Could other occupational roles, for example, scientists, doctors, government
officials, urban planners and political activists (Shaffer 2004), be modeled and
distributed in this fashion as a deep form of value-laden learning? Could learners
come to compare and contrast different value systems as they play different games? (5)

Since video games are simulations of experience, they can put language into the
context of dialogue, experience, images and actions. They allow language to be
situated (7).

Critical Response:

The quote on one of the deeper problems of education: that many students who can pass paper-and-pencil tests cannot apply their knowledge to solving real problems, really stuck out to me. I agree that sometimes students who are “book smart” can’t always apply their knowledge to solve real world problems. From my understanding of this article, it seems that the multimodality of video games might offer students a chance to gain knowledge, while simultaneously practicing applying the knowledge and making informed decisions by way of actions in the video game. Perhaps our education system might need to take a look at moving from being very heavily theoretical to incorporating practical simultaneously with theory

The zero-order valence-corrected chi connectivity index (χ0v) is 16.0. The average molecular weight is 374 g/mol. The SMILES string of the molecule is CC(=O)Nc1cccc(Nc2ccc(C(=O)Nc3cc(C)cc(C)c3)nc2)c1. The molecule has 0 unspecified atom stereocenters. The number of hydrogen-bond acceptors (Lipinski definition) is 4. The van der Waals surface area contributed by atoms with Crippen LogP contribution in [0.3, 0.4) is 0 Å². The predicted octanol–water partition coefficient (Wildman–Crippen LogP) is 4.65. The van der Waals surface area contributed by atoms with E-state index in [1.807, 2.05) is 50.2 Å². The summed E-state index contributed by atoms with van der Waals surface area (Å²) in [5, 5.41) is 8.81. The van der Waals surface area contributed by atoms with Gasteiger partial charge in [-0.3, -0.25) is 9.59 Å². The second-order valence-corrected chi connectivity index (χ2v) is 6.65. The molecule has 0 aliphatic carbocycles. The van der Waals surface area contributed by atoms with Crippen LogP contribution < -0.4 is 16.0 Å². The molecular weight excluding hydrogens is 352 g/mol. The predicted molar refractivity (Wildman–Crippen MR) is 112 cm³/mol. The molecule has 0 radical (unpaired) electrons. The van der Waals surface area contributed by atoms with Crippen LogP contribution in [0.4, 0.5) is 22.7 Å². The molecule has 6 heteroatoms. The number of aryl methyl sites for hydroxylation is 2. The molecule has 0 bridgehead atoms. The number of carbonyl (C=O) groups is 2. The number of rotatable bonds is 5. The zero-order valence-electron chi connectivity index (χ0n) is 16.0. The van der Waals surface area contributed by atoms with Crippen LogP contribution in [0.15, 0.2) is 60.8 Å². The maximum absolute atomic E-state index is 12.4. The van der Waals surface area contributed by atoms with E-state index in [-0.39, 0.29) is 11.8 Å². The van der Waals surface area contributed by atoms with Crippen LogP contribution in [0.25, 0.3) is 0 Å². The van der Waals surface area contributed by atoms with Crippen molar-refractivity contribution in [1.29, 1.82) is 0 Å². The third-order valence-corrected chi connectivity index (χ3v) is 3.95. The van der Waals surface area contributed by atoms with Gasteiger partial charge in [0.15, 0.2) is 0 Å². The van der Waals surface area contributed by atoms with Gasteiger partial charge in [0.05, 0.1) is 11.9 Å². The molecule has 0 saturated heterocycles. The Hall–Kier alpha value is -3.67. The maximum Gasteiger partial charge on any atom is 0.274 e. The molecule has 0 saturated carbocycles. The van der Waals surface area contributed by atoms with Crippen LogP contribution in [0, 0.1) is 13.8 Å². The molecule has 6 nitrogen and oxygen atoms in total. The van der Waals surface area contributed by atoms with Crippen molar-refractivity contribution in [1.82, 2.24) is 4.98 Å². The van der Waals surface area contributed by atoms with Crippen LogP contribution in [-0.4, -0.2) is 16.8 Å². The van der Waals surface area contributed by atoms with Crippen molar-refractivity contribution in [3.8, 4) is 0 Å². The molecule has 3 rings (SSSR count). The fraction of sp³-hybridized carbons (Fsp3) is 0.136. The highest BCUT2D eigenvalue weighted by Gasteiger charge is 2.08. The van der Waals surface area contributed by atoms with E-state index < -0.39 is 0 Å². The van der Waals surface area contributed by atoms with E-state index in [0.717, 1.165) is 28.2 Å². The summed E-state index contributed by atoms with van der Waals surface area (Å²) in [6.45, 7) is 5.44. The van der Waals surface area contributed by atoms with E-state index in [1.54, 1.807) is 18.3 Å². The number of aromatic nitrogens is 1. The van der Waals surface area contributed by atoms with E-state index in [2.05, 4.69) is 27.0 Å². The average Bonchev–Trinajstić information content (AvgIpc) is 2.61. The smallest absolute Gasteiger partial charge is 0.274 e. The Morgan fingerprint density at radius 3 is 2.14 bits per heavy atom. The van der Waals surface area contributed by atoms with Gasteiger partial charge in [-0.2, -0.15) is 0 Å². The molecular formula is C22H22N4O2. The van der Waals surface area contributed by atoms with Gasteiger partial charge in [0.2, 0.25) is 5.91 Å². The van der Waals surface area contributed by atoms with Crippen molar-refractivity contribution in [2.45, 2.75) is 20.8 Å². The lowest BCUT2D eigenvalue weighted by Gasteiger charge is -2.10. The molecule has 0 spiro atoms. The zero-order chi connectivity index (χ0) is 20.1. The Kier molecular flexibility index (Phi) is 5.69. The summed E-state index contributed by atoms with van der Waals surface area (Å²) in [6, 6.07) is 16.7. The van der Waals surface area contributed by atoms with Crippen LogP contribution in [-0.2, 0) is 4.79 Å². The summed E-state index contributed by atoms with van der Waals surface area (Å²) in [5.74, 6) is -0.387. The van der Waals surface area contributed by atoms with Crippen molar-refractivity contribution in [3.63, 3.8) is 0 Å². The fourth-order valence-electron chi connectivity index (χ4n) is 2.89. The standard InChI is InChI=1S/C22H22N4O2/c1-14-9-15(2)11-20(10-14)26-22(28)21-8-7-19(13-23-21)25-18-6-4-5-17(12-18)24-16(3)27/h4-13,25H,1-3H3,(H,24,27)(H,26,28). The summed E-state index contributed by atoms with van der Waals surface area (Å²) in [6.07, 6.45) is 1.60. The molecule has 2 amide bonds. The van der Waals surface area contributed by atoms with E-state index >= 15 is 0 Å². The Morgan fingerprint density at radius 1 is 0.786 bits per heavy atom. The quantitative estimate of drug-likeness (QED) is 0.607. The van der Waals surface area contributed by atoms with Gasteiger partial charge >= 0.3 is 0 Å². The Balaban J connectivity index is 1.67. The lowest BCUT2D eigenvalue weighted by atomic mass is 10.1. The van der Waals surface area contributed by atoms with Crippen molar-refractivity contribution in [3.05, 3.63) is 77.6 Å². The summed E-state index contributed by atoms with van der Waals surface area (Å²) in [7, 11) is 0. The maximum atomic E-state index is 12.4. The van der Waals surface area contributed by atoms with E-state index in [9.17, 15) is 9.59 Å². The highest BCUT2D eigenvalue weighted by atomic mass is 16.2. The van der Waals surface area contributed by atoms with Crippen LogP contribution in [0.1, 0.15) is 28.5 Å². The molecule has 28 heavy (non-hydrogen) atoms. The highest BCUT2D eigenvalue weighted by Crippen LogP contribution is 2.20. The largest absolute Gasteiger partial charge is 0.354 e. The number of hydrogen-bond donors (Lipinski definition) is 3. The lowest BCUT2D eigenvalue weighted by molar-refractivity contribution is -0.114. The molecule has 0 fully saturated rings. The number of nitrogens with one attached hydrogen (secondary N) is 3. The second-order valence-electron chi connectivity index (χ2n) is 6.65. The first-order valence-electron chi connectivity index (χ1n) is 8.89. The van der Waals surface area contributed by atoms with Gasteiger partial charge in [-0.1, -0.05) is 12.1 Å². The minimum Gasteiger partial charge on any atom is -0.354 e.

3. Darvasi, P.  (2014). How to Transform The Odyssey into an Epic Game in Alternate Reality (Short)

Speaking to the points above from both articles, I believe transforming classics like the Odyssey into video games and alternate reality might offer students a stronger base in understanding the original work, so that they can then work to create meaningful branches of alternative reality for learning in video games.